Last year I stole 5 minutes of your valuable time to explain why eBook covers are different to print covers, despite the awkward fact that both are designed for the sole purpose of covering your book.

But not satisfied with explaining an eBook cover’s lack of spine, back and texture, their need to convert to monochrome, and their presentation as thumbnails, I’d now like to switch sides, and tackle the problem in reverse. How is a print cover different to that of an eBook, aside from the points raised ever-so shrewdly and succinctly above?

So without further ado, here is a sequel that I feel has the potential to be every bit as memorable as The Godfather Part II or Sister Act II: Back In The Habit.

You gotta shoot for the stars, kids.

The focus on the spine

No matter how you publish your book or where you sell it, it’s reasonable to assume that the first thing that a potential reader will see will be your front cover. On Amazon and other online retailers this is most definitely the case, albeit in thumbnail form. But what about for print covers in brick and mortar stores?

In truth, if you’re selling your book in a retail store and you’re not one of the top dogs, you’ll most likely be placed spine out style on the shelf. The front window work will be left to your Stephen Kings and J. K. Rowlings, and the front-facing books on the shelf will generally be whoever the big publishers feel compelled to push. Until you pull a self-promotion switcheroo, that is. If you’re an author who hasn’t brought their own work to the front of the shelf, are you really an author at all?

So not only do print covers boast more vertebrae than those spineless bloody eBooks, they also rely on that spine to sell themselves more than most authors might imagine.

The dots per inch

Dots per inch (DPI) is a measure of clarity for a printed or reproduced image. eReaders, what with their low resolution screens, generally require lower clarity covers (approximately 72 DPI) than physical books do (300 DPI).

Why the hell does all this technical talk matter to you, the author? It’s just a friendly reminder that slapping your eBook cover on your print book will probably make it look as though it’s been slowly spat out of one of those delightfully loud dot matrix printers, the sound of which still haunts the dreams of anyone aged 30+.

Formats of colour

While we’re on the print quality train, let’s make a quick stop at colour format station. A digital cover is designed and produced in RGB format, the same colours as used by electronic screens – red, green and blue. The CMYK format – cyan, magenta, yellow and key (black) for those of you playing at home – is used for anything that is printed in ink.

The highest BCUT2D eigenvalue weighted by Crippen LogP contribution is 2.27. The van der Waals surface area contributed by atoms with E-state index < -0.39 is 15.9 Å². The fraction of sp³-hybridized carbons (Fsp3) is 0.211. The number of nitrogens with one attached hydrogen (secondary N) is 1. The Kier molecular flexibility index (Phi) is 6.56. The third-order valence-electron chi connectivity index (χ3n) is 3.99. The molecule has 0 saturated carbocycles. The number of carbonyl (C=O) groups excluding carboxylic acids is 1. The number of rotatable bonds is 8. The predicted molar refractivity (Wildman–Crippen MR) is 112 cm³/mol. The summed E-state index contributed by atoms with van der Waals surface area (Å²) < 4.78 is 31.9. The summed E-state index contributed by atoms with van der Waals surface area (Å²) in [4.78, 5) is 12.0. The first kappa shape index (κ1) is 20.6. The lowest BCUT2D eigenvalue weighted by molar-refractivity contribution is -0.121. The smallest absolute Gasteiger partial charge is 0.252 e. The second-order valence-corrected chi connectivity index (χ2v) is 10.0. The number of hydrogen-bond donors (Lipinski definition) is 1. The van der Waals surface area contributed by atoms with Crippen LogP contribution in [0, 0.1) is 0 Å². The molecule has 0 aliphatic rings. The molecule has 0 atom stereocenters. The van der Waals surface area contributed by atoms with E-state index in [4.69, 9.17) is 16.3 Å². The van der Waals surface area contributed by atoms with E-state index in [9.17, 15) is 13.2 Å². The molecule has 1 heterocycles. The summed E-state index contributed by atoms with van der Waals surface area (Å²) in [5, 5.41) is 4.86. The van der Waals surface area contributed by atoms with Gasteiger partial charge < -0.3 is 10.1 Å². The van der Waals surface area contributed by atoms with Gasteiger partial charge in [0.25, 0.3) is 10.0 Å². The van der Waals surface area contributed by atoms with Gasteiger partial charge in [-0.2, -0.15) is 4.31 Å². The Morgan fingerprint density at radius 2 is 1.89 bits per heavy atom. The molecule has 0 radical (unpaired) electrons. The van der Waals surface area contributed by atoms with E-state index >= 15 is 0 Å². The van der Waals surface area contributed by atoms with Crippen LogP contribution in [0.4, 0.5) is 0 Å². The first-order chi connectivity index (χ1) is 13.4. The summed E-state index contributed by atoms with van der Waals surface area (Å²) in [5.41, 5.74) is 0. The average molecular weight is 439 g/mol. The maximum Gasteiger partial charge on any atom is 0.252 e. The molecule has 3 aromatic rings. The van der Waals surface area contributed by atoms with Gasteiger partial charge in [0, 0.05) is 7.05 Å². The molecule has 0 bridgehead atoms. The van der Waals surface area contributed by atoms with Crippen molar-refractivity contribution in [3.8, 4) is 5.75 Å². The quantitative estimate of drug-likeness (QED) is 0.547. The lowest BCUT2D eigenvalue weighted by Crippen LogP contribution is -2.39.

These formats have a tendency to produce ever so slightly different results. Carelessly converting an RGB eBook cover to a CMYK print cover can have an adverse effect on the look of the image, most commonly making it darker, but sometimes producing a notable change to colour.

The bleeding edges

You’ve bled for this book. Unfortunately, printing it might see it bleeding right back at you. Print covers must have bleed lines placed around the edges – these lines act as a buffer zone, guarding against slight printing shifts. Any imagery that strays into the bleed lines should be inconsequential (i.e. part of the background), and no text should extend into them.

Quoth CreateSpace: “Every book will vary slightly when bound. Allow for 0.0625″ variance on either side of the fold lines for your cover. For example, if your spine width is 1″, your text should be no wider than 0.875″. Because of this variance, avoid hard edges or lines that end on the fold line.”

In other words, you need to set aside a space that is 6.25% of the total size around the edges of your spine and cover to allow for potential bleedage. Not a fan of mathematics? I don’t know what else to tell you. Maybe find someone with glasses to explain it.

So there you have it. Book Cover Differences Part Deux. And if I’m not mistaken, there’s a distinct smell of trilogy in the air. If The Godfather franchise was worth ruining in a blatant grab for third movie cash, this one is too.


  1. William L. Chesser

    I’m about to publish my first e-book through Amazon. No one told me that there was no back cover. I’ve previously published books through a self-publishing publisher. There was a front cover and a back cover. Also, there was a blank page after the front cover and another before the back cover. Having read with interest your two articles, I wonder if removing the back cover blank page and leaving my back cover in the manuscript as the last page would work? Also, I’m guessing that I should eliminate the front blank page in my manuscript and simply start with the title page. Then, I would add the front cover as a separate file. Does this approach seem reasonable to you? I would appreciate your comment and recommendation.

    • Damonza Author

      Hi William. If it’s an e-book, it can only be read on an e-reader device – it’s not a physical printed book. As it’s not printed, it doesn’t require a back cover, spine or any blank pages. The approach you mentioned in your comment sounds perfect.

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